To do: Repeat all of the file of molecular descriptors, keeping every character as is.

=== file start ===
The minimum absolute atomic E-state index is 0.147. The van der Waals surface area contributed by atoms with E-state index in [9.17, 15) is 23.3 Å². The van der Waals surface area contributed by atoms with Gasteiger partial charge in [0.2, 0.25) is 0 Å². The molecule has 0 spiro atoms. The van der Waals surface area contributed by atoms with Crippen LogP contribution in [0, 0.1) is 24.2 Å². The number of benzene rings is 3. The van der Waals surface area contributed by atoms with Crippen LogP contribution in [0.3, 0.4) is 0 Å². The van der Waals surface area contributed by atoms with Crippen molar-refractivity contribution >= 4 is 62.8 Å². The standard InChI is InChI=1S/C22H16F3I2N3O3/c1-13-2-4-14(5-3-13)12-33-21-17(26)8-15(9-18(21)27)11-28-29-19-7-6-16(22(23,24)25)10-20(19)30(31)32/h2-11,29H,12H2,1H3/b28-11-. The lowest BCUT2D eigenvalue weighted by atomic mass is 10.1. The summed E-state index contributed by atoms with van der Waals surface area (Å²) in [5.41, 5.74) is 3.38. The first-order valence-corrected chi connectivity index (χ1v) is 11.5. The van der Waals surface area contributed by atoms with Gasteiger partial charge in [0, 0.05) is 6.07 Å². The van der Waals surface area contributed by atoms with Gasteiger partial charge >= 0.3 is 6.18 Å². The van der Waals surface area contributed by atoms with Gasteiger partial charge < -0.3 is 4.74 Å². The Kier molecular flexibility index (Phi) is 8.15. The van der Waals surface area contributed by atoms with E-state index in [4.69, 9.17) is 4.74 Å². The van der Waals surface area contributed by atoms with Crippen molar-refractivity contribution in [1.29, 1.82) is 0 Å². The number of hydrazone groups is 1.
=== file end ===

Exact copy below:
The minimum absolute atomic E-state index is 0.147. The van der Waals surface area contributed by atoms with E-state index in [9.17, 15) is 23.3 Å². The van der Waals surface area contributed by atoms with Gasteiger partial charge in [0.2, 0.25) is 0 Å². The molecule has 0 spiro atoms. The van der Waals surface area contributed by atoms with Crippen LogP contribution in [0, 0.1) is 24.2 Å². The number of benzene rings is 3. The van der Waals surface area contributed by atoms with Crippen LogP contribution in [0.3, 0.4) is 0 Å². The van der Waals surface area contributed by atoms with Crippen molar-refractivity contribution >= 4 is 62.8 Å². The standard InChI is InChI=1S/C22H16F3I2N3O3/c1-13-2-4-14(5-3-13)12-33-21-17(26)8-15(9-18(21)27)11-28-29-19-7-6-16(22(23,24)25)10-20(19)30(31)32/h2-11,29H,12H2,1H3/b28-11-. The lowest BCUT2D eigenvalue weighted by atomic mass is 10.1. The summed E-state index contributed by atoms with van der Waals surface area (Å²) in [5.41, 5.74) is 3.38. The first-order valence-corrected chi connectivity index (χ1v) is 11.5. The van der Waals surface area contributed by atoms with Gasteiger partial charge in [0, 0.05) is 6.07 Å². The van der Waals surface area contributed by atoms with Gasteiger partial charge >= 0.3 is 6.18 Å². The van der Waals surface area contributed by atoms with Gasteiger partial charge < -0.3 is 4.74 Å². The Kier molecular flexibility index (Phi) is 8.15. The van der Waals surface area contributed by atoms with E-state index in [4.69, 9.17) is 4.74 Å². The van der Waals surface area contributed by atoms with Crippen molar-refractivity contribution in [1.29, 1.82) is 0 Å². The number of hydrazone groups is 1.